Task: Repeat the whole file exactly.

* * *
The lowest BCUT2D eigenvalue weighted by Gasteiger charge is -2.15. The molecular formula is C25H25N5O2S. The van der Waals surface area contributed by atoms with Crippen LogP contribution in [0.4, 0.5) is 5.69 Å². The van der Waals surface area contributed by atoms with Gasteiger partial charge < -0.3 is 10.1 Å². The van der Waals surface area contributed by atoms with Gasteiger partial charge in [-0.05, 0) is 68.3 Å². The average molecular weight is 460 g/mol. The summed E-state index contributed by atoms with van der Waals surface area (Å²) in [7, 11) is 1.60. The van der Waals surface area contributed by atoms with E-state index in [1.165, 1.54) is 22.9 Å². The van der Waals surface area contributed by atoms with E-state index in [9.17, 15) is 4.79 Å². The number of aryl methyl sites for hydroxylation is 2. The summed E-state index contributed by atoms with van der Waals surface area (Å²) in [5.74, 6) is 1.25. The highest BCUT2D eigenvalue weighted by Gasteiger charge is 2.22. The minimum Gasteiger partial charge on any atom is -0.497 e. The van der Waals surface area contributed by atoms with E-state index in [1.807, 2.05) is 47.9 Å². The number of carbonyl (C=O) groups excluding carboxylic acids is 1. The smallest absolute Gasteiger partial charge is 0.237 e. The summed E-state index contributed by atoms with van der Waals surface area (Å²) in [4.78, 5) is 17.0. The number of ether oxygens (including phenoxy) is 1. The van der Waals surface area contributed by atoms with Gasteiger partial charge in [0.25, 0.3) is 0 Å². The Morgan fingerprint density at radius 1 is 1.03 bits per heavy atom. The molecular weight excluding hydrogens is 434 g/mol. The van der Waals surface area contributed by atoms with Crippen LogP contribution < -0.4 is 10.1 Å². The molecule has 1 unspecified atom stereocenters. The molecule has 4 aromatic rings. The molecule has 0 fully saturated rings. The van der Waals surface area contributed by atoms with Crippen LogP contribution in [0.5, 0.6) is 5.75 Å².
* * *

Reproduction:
The lowest BCUT2D eigenvalue weighted by Gasteiger charge is -2.15. The molecular formula is C25H25N5O2S. The van der Waals surface area contributed by atoms with Crippen LogP contribution in [0.4, 0.5) is 5.69 Å². The van der Waals surface area contributed by atoms with Gasteiger partial charge < -0.3 is 10.1 Å². The van der Waals surface area contributed by atoms with Gasteiger partial charge in [-0.05, 0) is 68.3 Å². The average molecular weight is 460 g/mol. The summed E-state index contributed by atoms with van der Waals surface area (Å²) in [7, 11) is 1.60. The van der Waals surface area contributed by atoms with E-state index in [1.165, 1.54) is 22.9 Å². The van der Waals surface area contributed by atoms with E-state index in [9.17, 15) is 4.79 Å². The number of aryl methyl sites for hydroxylation is 2. The summed E-state index contributed by atoms with van der Waals surface area (Å²) in [5.74, 6) is 1.25. The highest BCUT2D eigenvalue weighted by Gasteiger charge is 2.22. The minimum Gasteiger partial charge on any atom is -0.497 e. The van der Waals surface area contributed by atoms with E-state index in [1.807, 2.05) is 47.9 Å². The number of carbonyl (C=O) groups excluding carboxylic acids is 1. The smallest absolute Gasteiger partial charge is 0.237 e. The summed E-state index contributed by atoms with van der Waals surface area (Å²) in [4.78, 5) is 17.0. The number of ether oxygens (including phenoxy) is 1. The van der Waals surface area contributed by atoms with Gasteiger partial charge in [0.25, 0.3) is 0 Å². The Morgan fingerprint density at radius 1 is 1.03 bits per heavy atom. The molecular weight excluding hydrogens is 434 g/mol. The van der Waals surface area contributed by atoms with Crippen LogP contribution < -0.4 is 10.1 Å². The molecule has 1 unspecified atom stereocenters. The molecule has 4 aromatic rings. The molecule has 0 fully saturated rings. The van der Waals surface area contributed by atoms with Crippen LogP contribution in [0.5, 0.6) is 5.75 Å².